An Alternative to Regular Ice
“Jelly” ice may one day replace the cubes chilling your cold drink. These reusable cubes trap water inside their sponge-like structure. That water can freeze but it can’t escape. Researchers at the University of California, Davis, hope their innovation may open new frontiers in food-cooling tech.
Jelly ice cubes are made of hydrogel — meaning “water-gel.” Hydrogel sounds technical. But you’ve probably eaten hydrogel before — Jell-O. You can even freeze that popular food. But there’s a problem. Once thawed, it turns to goop.
Not jelly ice cubes. They can be frozen and thawed, again and again. They’re also eco-friendly. Re-using them can save water. Plus, the hydrogel is biodegradable. Unlike plastic freezer packs, at the end of their useful life, they won’t leave behind long-lived plastic waste. They’re even compostable. After about 10 uses, you can use these cubes to boost garden growth.
Finally, they may make storage of frozen food cleaner. In fact, that’s where “the original idea started,” says Luxin Wang. She’s a microbiologist on the UC Davis team. As regular ice melts, bacteria can hitch a ride in that water to other foods stored in the same place. In this way, “it can cross-contaminate,” Wang says. But the hydrogel won’t turn liquid again. After use, it can even be rinsed clean with dilute bleach.
The team described its hydrogel ice cubes in a pair of papers on November 22. The research was published in ACS Sustainable Chemistry & Engineering.
Just like ordinary ice, hydrogel’s cooling agent is water.
Ice absorbs heat, leaving things around it colder. Think of “cold” as just the absence of heat. When holding an ice cube, it feels like cold moves into your hand from the ice. But that cold feeling really comes from the heat moving out of your hand. When ice absorbs enough heat, it melts. But in the jelly ice cubes, Wang explains, the water is “trapped in the gel structure.”
The team compared its hydrogel’s ability to chill food — its “cooling efficiency” — with normal ice. First, they packed food samples into foam-insulated containers and chilled the food with jelly ice cubes or regular ice. Sensors measured changes in the food’s temperature. Normal ice worked better, but not by much. For example, after 50 minutes, the temperature of an ice-cooled sample was 3.4º Celsius (38º Fahrenheit). The gel-cooled sample was 4.4 ºC (40 ºF).
They also tested the hydrogel’s strength. Its sponge structure is made mostly of a protein called gelatin (just as in Jell-O). Hydrogels with a higher gelatin percentage were stronger but showed lower cooling efficiency. Tests revealed that hydrogels with 10 percent gelatin showed the best balance of cooling and strength.
During manufacture, jelly ice cubes can be molded into any shape. And that’s what has research, medical and food companies interested.
“We’ve gotten emails from lab managers,” Wang says. “They say, ‘That’s cool. Maybe you can make it this shape?’ And they send us pictures.”
For example, small ball shapes could be used as a chilly shipping material. Or perhaps hydrogel could be used to hold test tubes. When scientists need test tubes to stay cold outside the freezer, they often put them into a tub of ice. But maybe, Wang says, the gel instead could be fashioned into “a shape where we could put the test tubes in it.”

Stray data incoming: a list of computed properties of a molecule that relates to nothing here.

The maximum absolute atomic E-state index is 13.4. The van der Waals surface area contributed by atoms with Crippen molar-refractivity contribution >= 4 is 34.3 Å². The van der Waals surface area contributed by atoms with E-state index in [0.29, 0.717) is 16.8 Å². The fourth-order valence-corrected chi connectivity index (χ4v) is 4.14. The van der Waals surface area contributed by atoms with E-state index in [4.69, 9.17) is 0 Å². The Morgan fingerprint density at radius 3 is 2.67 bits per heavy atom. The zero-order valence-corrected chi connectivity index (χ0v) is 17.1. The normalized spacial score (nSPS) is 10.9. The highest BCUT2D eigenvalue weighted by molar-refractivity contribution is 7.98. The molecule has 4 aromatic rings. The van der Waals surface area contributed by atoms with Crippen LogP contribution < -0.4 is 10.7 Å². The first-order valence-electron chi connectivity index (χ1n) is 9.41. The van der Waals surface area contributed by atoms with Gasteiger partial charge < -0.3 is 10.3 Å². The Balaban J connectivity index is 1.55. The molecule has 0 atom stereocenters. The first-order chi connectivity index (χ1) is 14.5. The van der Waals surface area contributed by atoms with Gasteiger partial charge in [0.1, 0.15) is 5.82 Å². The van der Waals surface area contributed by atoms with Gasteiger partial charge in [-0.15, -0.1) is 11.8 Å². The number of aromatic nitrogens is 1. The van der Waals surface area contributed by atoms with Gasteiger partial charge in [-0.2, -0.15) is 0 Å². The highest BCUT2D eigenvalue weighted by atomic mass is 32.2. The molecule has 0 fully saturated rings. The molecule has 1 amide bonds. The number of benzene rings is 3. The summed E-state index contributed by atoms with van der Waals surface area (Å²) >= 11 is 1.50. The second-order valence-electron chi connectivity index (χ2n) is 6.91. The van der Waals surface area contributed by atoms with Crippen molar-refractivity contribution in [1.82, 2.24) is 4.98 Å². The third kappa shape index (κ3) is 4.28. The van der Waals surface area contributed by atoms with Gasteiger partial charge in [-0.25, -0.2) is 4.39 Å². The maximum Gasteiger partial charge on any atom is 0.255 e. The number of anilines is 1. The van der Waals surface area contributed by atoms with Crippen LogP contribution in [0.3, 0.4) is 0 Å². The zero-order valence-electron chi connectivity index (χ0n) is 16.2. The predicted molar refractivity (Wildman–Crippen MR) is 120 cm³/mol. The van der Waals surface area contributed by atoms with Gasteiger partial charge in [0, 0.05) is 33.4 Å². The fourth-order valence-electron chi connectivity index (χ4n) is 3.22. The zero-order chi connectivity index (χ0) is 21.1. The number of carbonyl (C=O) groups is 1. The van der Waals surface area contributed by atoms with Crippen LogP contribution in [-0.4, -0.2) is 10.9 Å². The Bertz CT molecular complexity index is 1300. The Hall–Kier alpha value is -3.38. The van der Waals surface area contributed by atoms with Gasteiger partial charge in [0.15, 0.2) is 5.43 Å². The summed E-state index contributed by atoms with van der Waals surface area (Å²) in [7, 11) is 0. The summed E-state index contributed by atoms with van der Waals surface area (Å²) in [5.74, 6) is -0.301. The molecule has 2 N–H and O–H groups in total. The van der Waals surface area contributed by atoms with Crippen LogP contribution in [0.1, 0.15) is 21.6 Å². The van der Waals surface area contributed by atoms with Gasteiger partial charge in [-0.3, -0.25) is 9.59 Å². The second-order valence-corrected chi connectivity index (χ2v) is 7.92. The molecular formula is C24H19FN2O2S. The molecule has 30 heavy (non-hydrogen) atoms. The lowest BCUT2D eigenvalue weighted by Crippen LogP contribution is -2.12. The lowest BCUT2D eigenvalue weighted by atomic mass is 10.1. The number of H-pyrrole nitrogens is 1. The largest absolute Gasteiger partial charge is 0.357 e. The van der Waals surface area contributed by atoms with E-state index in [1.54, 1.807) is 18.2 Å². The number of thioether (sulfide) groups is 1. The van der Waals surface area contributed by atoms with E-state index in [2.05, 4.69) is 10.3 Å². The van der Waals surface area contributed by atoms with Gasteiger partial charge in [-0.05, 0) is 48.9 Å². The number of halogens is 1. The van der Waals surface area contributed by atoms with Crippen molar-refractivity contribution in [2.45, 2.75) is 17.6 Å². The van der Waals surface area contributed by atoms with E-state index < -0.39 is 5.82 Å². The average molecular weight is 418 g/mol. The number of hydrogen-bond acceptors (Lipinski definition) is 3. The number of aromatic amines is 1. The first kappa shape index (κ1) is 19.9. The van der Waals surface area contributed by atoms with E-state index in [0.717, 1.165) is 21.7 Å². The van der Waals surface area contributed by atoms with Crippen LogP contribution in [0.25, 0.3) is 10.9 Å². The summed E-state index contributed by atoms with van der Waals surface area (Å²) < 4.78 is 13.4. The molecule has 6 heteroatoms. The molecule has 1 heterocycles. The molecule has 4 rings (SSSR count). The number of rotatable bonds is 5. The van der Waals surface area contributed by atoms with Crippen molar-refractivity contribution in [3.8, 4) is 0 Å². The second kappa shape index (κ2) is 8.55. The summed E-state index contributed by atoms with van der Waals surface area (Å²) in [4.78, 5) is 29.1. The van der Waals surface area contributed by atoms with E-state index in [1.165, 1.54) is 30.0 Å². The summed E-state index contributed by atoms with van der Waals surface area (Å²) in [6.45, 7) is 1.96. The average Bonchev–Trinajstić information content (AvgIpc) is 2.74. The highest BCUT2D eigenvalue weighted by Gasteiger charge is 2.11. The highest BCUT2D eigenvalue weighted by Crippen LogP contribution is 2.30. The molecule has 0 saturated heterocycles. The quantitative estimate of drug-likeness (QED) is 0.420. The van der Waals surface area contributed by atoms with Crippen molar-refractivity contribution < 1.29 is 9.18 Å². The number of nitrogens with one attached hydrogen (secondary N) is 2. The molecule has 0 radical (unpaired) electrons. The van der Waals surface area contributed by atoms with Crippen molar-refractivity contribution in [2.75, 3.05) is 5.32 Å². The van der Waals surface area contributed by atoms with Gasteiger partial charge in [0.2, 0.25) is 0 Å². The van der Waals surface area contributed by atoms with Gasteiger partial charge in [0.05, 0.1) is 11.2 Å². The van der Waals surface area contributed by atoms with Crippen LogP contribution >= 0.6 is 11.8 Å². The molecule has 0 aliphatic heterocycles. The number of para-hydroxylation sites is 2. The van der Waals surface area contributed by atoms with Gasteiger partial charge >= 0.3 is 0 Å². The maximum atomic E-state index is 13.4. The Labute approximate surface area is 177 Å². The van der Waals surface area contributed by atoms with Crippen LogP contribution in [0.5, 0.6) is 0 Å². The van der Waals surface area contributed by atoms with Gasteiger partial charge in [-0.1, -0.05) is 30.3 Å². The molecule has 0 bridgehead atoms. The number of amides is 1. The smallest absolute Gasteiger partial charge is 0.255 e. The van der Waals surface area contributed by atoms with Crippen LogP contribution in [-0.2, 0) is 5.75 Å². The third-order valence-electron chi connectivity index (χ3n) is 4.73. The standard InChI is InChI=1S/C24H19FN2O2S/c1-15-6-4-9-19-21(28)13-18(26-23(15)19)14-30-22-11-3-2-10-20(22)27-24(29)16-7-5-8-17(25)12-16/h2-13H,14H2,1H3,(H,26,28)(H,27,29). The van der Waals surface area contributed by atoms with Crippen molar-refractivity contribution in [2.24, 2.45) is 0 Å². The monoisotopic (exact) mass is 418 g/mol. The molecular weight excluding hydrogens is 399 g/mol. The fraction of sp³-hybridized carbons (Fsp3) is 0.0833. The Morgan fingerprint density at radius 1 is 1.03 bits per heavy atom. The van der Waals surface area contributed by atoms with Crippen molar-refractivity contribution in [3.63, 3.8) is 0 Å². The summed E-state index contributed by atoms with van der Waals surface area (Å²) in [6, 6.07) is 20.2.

A work in progress
Jelly ice cubes aren’t yet ready for prime time. “This is a prototype,” Wang says. “As we move forward, there will be additional improvements.”
Price may be one downside. Compared to regular ice, “mostly [the gel] will not be cheaper,” Wang says. At least not initially. But options for cutting costs exist — such as if it’s reused many times, for example. The team is already working on that. Wang says a new study is showing better gel stability due to different types of connections being created between proteins in the gel’s sponge structure.
Another problem may be the use of gelatin itself. It’s an animal product and some people, such as vegetarians, won’t eat gelatin, says Michael Hickner. He teaches materials science at Penn State University in University Park. With these cubes, he notes, “You could get gelatin on your food that you don’t want.”
Polymer scientist Irina Savina at the University of Brighton in England also has concerns. “Probably it is good to have a cooling material that doesn’t leak; I will agree with that.” But cleaning with bleach could be a problem, she says. You don’t want to get bleach in your food, but the gelatin could adsorb bleach and release it when it touches your food. She has another concern. “Gelatin itself is a food for microbes.”
Vladimir Lozinsky is a polymer scientist at the Russian Academy of Sciences in Moscow. He echoes Savina’s point. “I worry the thawed cubes could be a nutritional source for microbes,” he says — including ones that can make you sick. Even without meltwater, the cubes might still contact food directly. And that, he worries, “could be a problem.”
Hickner agrees there are problems to work out. But he also imagines possibilities for far-future applications, like “food innovation.”
Freezing food can affect its texture. Especially when it comes to something like meat, which is made of intact cells. “Freezing destroys cells by making long, knifelike ice crystals,” says Hickner at Penn State. Working out ways out to reduce damage caused by the freezing process could open up new possibilities. And in this hydrogel study, “they’ve used polymers to control the size of the ice crystals. That makes all the difference,” he says. Using a gelatin hydrogel may be a “nice environmentally friendly way to do this without using really exotic preservatives.”
The eco-friendly potential of the cubes is the “big goal,” according to Wang. The hydrogel could promote a “circular economy,” she says. “When you use up something, such as these cubes, they could go to back to the environment, with minimal footprint on the Earth.”